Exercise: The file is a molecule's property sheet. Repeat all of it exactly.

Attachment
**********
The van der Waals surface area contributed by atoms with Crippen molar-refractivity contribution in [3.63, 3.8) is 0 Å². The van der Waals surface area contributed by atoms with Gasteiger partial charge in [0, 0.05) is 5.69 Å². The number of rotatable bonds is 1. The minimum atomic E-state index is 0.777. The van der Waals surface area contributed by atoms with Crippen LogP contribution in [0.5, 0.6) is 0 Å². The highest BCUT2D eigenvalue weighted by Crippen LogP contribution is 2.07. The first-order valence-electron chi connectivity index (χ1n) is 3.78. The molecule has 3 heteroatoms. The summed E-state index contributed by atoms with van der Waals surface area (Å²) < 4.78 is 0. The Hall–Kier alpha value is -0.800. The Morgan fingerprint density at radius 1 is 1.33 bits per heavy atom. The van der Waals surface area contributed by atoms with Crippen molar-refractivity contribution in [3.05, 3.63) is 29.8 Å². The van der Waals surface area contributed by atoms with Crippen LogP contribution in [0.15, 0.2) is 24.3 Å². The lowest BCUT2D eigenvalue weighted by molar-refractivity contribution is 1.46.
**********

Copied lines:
The van der Waals surface area contributed by atoms with Crippen molar-refractivity contribution in [3.63, 3.8) is 0 Å². The van der Waals surface area contributed by atoms with Gasteiger partial charge in [0, 0.05) is 5.69 Å². The number of rotatable bonds is 1. The minimum atomic E-state index is 0.777. The van der Waals surface area contributed by atoms with Crippen LogP contribution in [0.5, 0.6) is 0 Å². The highest BCUT2D eigenvalue weighted by Crippen LogP contribution is 2.07. The first-order valence-electron chi connectivity index (χ1n) is 3.78. The molecule has 3 heteroatoms. The summed E-state index contributed by atoms with van der Waals surface area (Å²) < 4.78 is 0. The Hall–Kier alpha value is -0.800. The Morgan fingerprint density at radius 1 is 1.33 bits per heavy atom. The van der Waals surface area contributed by atoms with Crippen molar-refractivity contribution in [3.05, 3.63) is 29.8 Å². The van der Waals surface area contributed by atoms with Crippen LogP contribution in [0.15, 0.2) is 24.3 Å². The lowest BCUT2D eigenvalue weighted by molar-refractivity contribution is 1.46.